Posted March 8, 2017
This weekly brief highlights the latest threat intelligence news to provide insight into the latest threats to various industries.
“As the insurance industry has closely followed developments regarding The New York State Department of Financial Services’ (DFS) cybersecurity regulation, concerns remain in terms of how the final regulation, set to go into effect March 1, may impact mid-sized companies in particular.
“It is the mid-sized covered entities that may see the biggest impact, as it’s unlikely they will qualify for an exemption, [they] are more likely to have a meaningful cyber risk profile, and they may not have sufficient resources or budget to meet their obligations,” said Ben Zviti, senior vice president in Marsh’s Financial and Professional Products (FINPRO) Specialty Practice.”
“Yahoo has just revealed that around 32 million user accounts were accessed by hackers in the last two years using a sophisticated cookie forging attack without any password.
These compromised accounts are in addition to the Yahoo accounts affected by the two massive data breaches that the company disclosed in last few months.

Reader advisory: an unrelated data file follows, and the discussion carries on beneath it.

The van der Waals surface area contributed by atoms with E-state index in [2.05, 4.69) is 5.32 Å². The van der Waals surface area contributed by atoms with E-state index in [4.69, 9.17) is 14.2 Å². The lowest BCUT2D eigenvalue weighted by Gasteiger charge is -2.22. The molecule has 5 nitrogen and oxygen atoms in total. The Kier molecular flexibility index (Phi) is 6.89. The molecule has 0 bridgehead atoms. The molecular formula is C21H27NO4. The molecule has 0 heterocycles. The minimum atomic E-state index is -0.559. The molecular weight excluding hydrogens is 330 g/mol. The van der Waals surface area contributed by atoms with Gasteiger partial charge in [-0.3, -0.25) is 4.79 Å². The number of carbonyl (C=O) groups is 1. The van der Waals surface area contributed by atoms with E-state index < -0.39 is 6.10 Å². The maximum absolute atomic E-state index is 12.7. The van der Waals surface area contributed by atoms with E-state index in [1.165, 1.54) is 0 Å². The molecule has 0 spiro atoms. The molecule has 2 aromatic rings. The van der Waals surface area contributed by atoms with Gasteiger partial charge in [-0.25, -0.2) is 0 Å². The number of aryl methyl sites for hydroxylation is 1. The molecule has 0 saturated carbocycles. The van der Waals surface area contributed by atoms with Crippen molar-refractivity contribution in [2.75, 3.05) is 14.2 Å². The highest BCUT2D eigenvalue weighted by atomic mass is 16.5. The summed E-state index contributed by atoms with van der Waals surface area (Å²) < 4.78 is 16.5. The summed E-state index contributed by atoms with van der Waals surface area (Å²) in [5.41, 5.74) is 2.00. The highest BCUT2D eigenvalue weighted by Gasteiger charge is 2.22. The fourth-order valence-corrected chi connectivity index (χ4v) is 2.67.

The former tech giant said that in a regulatory filing Wednesday that the cookie caper is likely linked to the “same state-sponsored actor” thought to be behind a separate, 2014 data breach that resulted in the theft of 500 Million user accounts.”
“News broke yesterday that Dridex, one of the most destructive banking Trojans in the financial cybercrime landscape, recently underwent a version update which has equipped the malware with new capabilities known as AtomBombing.
Researchers from IBM X-Force discovered that Dridex now has a new sophisticated injection technique and evasive capabilities which are already active in the wild, being used in online banking attacks in Europe.”
“Global aerospace firm Boeing earlier this month sent a notification to Washington State Attorney General Bob Ferguson, as required by law, about a company employee who mistakenly emailed a spreadsheet full of employee personal data to his spouse in November, 2016.
The spreadsheet, sent to provide the employee’s spouse with a formatting template, contained the personal information of roughly 36,000 other Boeing employees, including Social Security numbers and dates of birth, in hidden columns. Some 7,288 of the affected employees resided in Washington State.”
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